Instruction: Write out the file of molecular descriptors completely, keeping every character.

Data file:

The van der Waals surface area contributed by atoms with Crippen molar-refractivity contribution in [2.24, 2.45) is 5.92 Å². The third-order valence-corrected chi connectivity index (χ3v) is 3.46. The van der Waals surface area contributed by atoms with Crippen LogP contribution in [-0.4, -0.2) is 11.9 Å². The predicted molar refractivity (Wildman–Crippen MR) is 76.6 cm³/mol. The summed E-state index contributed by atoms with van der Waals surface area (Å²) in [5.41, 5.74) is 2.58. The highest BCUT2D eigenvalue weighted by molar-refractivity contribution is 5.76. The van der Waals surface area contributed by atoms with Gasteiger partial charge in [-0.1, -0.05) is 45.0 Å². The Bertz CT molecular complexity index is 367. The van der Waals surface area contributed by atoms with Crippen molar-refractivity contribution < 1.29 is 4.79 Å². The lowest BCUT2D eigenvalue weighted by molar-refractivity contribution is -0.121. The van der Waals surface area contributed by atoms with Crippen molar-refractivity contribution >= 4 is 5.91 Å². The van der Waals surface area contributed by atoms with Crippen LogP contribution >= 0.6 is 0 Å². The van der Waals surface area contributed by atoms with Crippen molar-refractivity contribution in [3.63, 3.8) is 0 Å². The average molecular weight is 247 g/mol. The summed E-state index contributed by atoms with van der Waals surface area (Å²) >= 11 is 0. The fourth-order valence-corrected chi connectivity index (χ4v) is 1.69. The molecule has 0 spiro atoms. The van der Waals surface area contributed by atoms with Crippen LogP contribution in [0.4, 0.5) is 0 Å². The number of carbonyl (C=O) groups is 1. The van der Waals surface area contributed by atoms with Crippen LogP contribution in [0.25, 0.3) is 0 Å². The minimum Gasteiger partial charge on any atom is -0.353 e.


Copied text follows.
The van der Waals surface area contributed by atoms with Crippen molar-refractivity contribution in [2.24, 2.45) is 5.92 Å². The third-order valence-corrected chi connectivity index (χ3v) is 3.46. The van der Waals surface area contributed by atoms with Crippen LogP contribution in [-0.4, -0.2) is 11.9 Å². The predicted molar refractivity (Wildman–Crippen MR) is 76.6 cm³/mol. The summed E-state index contributed by atoms with van der Waals surface area (Å²) in [5.41, 5.74) is 2.58. The highest BCUT2D eigenvalue weighted by molar-refractivity contribution is 5.76. The van der Waals surface area contributed by atoms with Gasteiger partial charge in [-0.1, -0.05) is 45.0 Å². The Bertz CT molecular complexity index is 367. The van der Waals surface area contributed by atoms with Crippen molar-refractivity contribution < 1.29 is 4.79 Å². The lowest BCUT2D eigenvalue weighted by molar-refractivity contribution is -0.121. The van der Waals surface area contributed by atoms with Crippen molar-refractivity contribution >= 4 is 5.91 Å². The van der Waals surface area contributed by atoms with Crippen LogP contribution >= 0.6 is 0 Å². The van der Waals surface area contributed by atoms with Crippen molar-refractivity contribution in [3.63, 3.8) is 0 Å². The average molecular weight is 247 g/mol. The summed E-state index contributed by atoms with van der Waals surface area (Å²) >= 11 is 0. The fourth-order valence-corrected chi connectivity index (χ4v) is 1.69. The molecule has 0 spiro atoms. The van der Waals surface area contributed by atoms with Crippen LogP contribution in [0.4, 0.5) is 0 Å². The number of carbonyl (C=O) groups is 1. The van der Waals surface area contributed by atoms with Crippen LogP contribution in [0.25, 0.3) is 0 Å². The minimum Gasteiger partial charge on any atom is -0.353 e.